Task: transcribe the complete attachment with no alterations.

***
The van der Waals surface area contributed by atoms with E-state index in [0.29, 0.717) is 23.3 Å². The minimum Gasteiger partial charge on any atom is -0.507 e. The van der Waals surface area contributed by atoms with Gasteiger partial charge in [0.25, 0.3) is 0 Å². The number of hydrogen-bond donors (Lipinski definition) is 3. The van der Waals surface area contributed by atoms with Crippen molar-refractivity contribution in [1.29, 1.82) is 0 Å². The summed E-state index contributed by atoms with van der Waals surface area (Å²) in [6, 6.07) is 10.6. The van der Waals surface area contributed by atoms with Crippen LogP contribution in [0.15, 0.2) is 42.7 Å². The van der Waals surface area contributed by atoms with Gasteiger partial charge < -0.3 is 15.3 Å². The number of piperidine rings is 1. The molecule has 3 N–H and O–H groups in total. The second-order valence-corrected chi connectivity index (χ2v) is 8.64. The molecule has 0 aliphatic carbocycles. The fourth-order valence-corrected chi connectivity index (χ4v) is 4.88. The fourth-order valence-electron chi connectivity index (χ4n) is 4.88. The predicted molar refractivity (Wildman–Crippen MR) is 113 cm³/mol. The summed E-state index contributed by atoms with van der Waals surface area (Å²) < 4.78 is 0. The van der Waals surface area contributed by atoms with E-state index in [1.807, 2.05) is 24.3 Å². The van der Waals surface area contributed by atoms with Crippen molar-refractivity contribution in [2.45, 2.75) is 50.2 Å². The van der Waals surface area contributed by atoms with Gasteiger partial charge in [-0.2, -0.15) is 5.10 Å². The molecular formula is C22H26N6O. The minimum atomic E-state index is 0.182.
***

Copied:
The van der Waals surface area contributed by atoms with E-state index in [0.29, 0.717) is 23.3 Å². The minimum Gasteiger partial charge on any atom is -0.507 e. The van der Waals surface area contributed by atoms with Gasteiger partial charge in [0.25, 0.3) is 0 Å². The number of hydrogen-bond donors (Lipinski definition) is 3. The van der Waals surface area contributed by atoms with Crippen molar-refractivity contribution in [1.29, 1.82) is 0 Å². The summed E-state index contributed by atoms with van der Waals surface area (Å²) in [6, 6.07) is 10.6. The van der Waals surface area contributed by atoms with Crippen LogP contribution in [0.15, 0.2) is 42.7 Å². The van der Waals surface area contributed by atoms with Gasteiger partial charge < -0.3 is 15.3 Å². The number of piperidine rings is 1. The molecule has 3 N–H and O–H groups in total. The second-order valence-corrected chi connectivity index (χ2v) is 8.64. The molecule has 0 aliphatic carbocycles. The fourth-order valence-corrected chi connectivity index (χ4v) is 4.88. The fourth-order valence-electron chi connectivity index (χ4n) is 4.88. The predicted molar refractivity (Wildman–Crippen MR) is 113 cm³/mol. The summed E-state index contributed by atoms with van der Waals surface area (Å²) < 4.78 is 0. The van der Waals surface area contributed by atoms with E-state index in [1.807, 2.05) is 24.3 Å². The van der Waals surface area contributed by atoms with Crippen molar-refractivity contribution in [2.45, 2.75) is 50.2 Å². The van der Waals surface area contributed by atoms with Gasteiger partial charge in [-0.2, -0.15) is 5.10 Å². The molecular formula is C22H26N6O. The minimum atomic E-state index is 0.182.